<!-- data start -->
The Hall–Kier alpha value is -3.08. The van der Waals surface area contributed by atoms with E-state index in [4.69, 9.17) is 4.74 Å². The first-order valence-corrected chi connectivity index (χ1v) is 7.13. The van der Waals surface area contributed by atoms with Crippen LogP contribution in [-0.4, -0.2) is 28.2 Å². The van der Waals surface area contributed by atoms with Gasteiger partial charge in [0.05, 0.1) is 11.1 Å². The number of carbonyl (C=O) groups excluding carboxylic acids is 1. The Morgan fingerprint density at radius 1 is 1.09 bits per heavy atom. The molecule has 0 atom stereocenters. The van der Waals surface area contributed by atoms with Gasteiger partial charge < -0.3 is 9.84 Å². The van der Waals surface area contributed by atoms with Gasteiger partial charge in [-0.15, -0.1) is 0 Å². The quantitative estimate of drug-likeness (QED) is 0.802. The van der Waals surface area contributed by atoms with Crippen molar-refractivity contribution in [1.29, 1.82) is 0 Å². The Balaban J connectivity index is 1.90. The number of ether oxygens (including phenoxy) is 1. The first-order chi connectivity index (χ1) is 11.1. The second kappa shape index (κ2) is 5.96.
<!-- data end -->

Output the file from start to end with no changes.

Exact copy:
The Hall–Kier alpha value is -3.08. The van der Waals surface area contributed by atoms with E-state index in [4.69, 9.17) is 4.74 Å². The first-order valence-corrected chi connectivity index (χ1v) is 7.13. The van der Waals surface area contributed by atoms with Crippen LogP contribution in [-0.4, -0.2) is 28.2 Å². The van der Waals surface area contributed by atoms with Gasteiger partial charge in [0.05, 0.1) is 11.1 Å². The number of carbonyl (C=O) groups excluding carboxylic acids is 1. The Morgan fingerprint density at radius 1 is 1.09 bits per heavy atom. The molecule has 0 atom stereocenters. The van der Waals surface area contributed by atoms with Gasteiger partial charge < -0.3 is 9.84 Å². The van der Waals surface area contributed by atoms with Gasteiger partial charge in [-0.15, -0.1) is 0 Å². The quantitative estimate of drug-likeness (QED) is 0.802. The van der Waals surface area contributed by atoms with Crippen molar-refractivity contribution in [1.29, 1.82) is 0 Å². The Balaban J connectivity index is 1.90. The number of ether oxygens (including phenoxy) is 1. The first-order chi connectivity index (χ1) is 11.1. The second kappa shape index (κ2) is 5.96.